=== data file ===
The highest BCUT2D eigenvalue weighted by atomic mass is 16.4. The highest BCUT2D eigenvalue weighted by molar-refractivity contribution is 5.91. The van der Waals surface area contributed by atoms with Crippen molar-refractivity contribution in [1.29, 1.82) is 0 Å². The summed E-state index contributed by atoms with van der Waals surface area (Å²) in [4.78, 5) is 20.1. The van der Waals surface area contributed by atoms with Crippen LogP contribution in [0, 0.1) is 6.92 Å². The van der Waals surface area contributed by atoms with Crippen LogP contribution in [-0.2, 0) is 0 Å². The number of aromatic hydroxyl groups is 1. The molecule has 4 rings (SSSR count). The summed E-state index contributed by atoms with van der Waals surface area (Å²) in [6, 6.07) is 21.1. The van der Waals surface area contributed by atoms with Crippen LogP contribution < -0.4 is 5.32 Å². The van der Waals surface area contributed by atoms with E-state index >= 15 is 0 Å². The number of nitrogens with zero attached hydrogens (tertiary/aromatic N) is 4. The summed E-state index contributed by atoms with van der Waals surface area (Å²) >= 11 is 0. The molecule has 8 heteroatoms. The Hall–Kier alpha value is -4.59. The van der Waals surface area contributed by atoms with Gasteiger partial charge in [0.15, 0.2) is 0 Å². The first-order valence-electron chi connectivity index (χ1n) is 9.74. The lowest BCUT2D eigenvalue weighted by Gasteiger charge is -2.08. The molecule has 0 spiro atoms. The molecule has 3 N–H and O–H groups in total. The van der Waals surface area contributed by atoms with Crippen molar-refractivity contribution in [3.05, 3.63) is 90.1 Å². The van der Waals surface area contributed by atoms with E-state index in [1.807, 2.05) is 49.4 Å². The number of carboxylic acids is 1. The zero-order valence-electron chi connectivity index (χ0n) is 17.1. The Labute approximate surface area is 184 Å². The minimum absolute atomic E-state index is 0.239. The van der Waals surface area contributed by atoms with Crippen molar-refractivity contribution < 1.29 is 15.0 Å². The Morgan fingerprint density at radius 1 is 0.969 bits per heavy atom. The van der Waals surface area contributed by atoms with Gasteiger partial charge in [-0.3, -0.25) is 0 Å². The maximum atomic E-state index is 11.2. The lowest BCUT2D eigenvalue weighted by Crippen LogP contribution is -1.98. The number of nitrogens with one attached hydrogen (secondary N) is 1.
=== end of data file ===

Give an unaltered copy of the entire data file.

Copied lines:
The highest BCUT2D eigenvalue weighted by atomic mass is 16.4. The highest BCUT2D eigenvalue weighted by molar-refractivity contribution is 5.91. The van der Waals surface area contributed by atoms with Crippen molar-refractivity contribution in [1.29, 1.82) is 0 Å². The summed E-state index contributed by atoms with van der Waals surface area (Å²) in [4.78, 5) is 20.1. The van der Waals surface area contributed by atoms with Crippen LogP contribution in [0, 0.1) is 6.92 Å². The van der Waals surface area contributed by atoms with Crippen LogP contribution in [-0.2, 0) is 0 Å². The number of aromatic hydroxyl groups is 1. The molecule has 4 rings (SSSR count). The summed E-state index contributed by atoms with van der Waals surface area (Å²) in [6, 6.07) is 21.1. The van der Waals surface area contributed by atoms with Crippen LogP contribution < -0.4 is 5.32 Å². The van der Waals surface area contributed by atoms with E-state index >= 15 is 0 Å². The number of nitrogens with zero attached hydrogens (tertiary/aromatic N) is 4. The summed E-state index contributed by atoms with van der Waals surface area (Å²) >= 11 is 0. The molecule has 8 heteroatoms. The Hall–Kier alpha value is -4.59. The van der Waals surface area contributed by atoms with Gasteiger partial charge in [0.15, 0.2) is 0 Å². The first-order valence-electron chi connectivity index (χ1n) is 9.74. The lowest BCUT2D eigenvalue weighted by Gasteiger charge is -2.08. The molecule has 0 spiro atoms. The molecule has 3 N–H and O–H groups in total. The van der Waals surface area contributed by atoms with Crippen molar-refractivity contribution in [3.05, 3.63) is 90.1 Å². The van der Waals surface area contributed by atoms with E-state index in [1.807, 2.05) is 49.4 Å². The number of carboxylic acids is 1. The zero-order valence-electron chi connectivity index (χ0n) is 17.1. The Labute approximate surface area is 184 Å². The minimum absolute atomic E-state index is 0.239. The van der Waals surface area contributed by atoms with Crippen molar-refractivity contribution < 1.29 is 15.0 Å². The Morgan fingerprint density at radius 1 is 0.969 bits per heavy atom. The van der Waals surface area contributed by atoms with Gasteiger partial charge in [-0.3, -0.25) is 0 Å². The maximum atomic E-state index is 11.2. The lowest BCUT2D eigenvalue weighted by Crippen LogP contribution is -1.98. The number of nitrogens with one attached hydrogen (secondary N) is 1.